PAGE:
1st Kings 18
36 At the time of sacrifice, the prophet Elijah stepped forward and prayed: “Lord, the God of Abraham, Isaac and Israel, let it be known today that you are God in Israel and that I am your servant and have done all these things at your command. 37 Answer me, Lord, answer me, so these people will know that you, Lord, are God, and that you are turning their hearts back again.”
There have been moments in all of our lives where we have wondered about God. We have wondered where God was and whether God was even hearing our prayers. I don’t know how you might feel, but lately, during this pandemic, after every death, I have asked God, “What’s going on? God, do you hear our prayers?”
Sometimes, when I feel like God isn’t listening, I remember a story that a bishop shared with me when I spent some time in India. I asked him how he handled God’s occasional silence. He shared a story with me that he said often helped him get throughthose times. He told me there was once a Hindu woman who came to the missionary. She asked the bishop to pray for her – but it was not a usual prayer request. She wanted the bishop to pray to interfere and prevent her Christian neighbor from praying for her anymore. She visited the bishop for several years, making the same request. After about two years, the bishop finally asked how she knew her Christian neighbor was praying for her. She said that she knew because she used to be able to pray to her Hindu gods and worship her idols with ease,but for some reason lately, she had not been able to do so and now her sons and daughters have become Christians. She was afraid that if he continued to pray, he would make her a Christian too. She knew that he was always talking to God andshe began to realize that he was bringing things to pass with his prayers.
Well, by the time we meet Elijah in 1st Kings 18, we meet a manlike the Hindu’s neighbor. We meet a man partnering with God in prayer. We meet a man who recognized the importance of prayer; a man who consistently sought God; a man who saw what it means when you pray God’s will for God’s people; a man who learned that God does indeed hear our prayers. Elijah had prayed to God for a struggling widow so that she and her son would have enough meal and oil… and they did. Then, Elijah later prayed this very same son back to life after an illness. By the time we meet him in chapter 18, Elijah is stillpraying. Now he’s praying for rain and I’m sure he too had moments where he wondered: “God, what’s going on? God, do you hear my prayers?” You see, things had gotten bad. It hadbeen 3 years and the people of Israel were in the middle of a crisis. There was a severe drought. They had no water, no crops, no food, and people were starving.
In chapter 18, Elijah provides for us a plan for partnering with God in prayer. We learn very quickly that a prayer partnership with God requires a few things from us:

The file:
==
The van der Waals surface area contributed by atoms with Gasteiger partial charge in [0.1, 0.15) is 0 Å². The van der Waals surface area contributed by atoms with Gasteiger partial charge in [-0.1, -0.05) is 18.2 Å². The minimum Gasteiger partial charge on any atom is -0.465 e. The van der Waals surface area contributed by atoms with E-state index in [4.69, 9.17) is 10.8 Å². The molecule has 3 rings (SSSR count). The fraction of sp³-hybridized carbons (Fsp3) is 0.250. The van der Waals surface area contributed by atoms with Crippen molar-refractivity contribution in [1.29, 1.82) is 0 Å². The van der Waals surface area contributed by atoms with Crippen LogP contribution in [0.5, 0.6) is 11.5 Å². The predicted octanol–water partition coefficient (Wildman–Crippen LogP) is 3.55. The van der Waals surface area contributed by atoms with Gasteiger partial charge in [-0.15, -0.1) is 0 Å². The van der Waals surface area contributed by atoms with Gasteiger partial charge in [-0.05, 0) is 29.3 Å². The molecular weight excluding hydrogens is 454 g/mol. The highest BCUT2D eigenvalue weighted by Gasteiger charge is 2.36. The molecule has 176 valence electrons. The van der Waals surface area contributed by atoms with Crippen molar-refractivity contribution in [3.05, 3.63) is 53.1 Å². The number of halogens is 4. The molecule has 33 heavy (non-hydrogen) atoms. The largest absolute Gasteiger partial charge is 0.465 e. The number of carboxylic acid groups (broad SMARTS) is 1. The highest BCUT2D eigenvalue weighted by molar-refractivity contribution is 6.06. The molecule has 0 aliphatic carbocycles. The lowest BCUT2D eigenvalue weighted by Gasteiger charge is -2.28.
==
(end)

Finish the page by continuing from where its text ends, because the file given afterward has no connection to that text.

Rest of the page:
That we take some action: Elijah was obedient to the things that God asked of him. He followed God’s instructions. When God told Elijah to go to the widow’s house and stay for a while,he prayed and did it. When God told Elijah to go speak to the king, he prayed, and he did it. When God told Elijah to point the people to God through a battle with Baal – he prayed and did it! Elijah lets us know that we have a part to play in this partnership– obedience!
That we be patient: Elijah learned to seek God fervently – even in the times when there was no immediate response. Elijah spent days hiding out, years praying for rain, but he did not give up. This lets us know that there will be moments where we too have to hang in there; moments that we are called to exercise patience while we wait on God. Our fear is that God isn’t going to show up. But, Elijah lets us know that God shows up for Israel – an Israel that was sinning and praying to other gods – so surely He can and will show up for us! Patience is filled with hope – thehope that God will show up for us!
That we pray: Elijah shares with us what to do while we wait. He prayed continually and was continually connected to God.
O Lord, God of Abraham, Isaac, and Israel, let it be known this day that you are God in Israel, that I am your servant, and that I have done all these things at your bidding. 37 Answer me, O Lord, answer me, so that this people may know that you, O Lord, are God.
Elijah learned that we cannot draw near to God apart from prayer. It’s about us communicating with God and God listening and responding. It is clear that God wanted to use Elijah’s prayers and that God can and will accomplish His will through the prayers of His people. God also hears our prayers and then pours out favor and mercy. God hears our prayers and then pours out love and kindness. God hears our prayers and thenpours out compassion and forgiveness.
Elijah prayed with a boldness and expectation that said that he realized that this partnership was based solely on his dependence on God. He understood that if his prayers were going to work,he needed to be in agreement with God. Elijah realized that he could rely on God – not just simply for the small things, but for God-sized miracles. Elijah was requesting to bring people back to life and praying for rain for an entire nation!
So, in this season, let’s work on an Elijah-sized partnership with God. We have to recognize that there will be moments that we too have to take some action and follow God’s instructions. There will be moments when we have to keep trusting God —even when we don’t see or hear anything. But, we know that at all times and with all things, we are to stay connected to God because when we stay connected, we will come to realize, like Elijah, who God is and who is in control.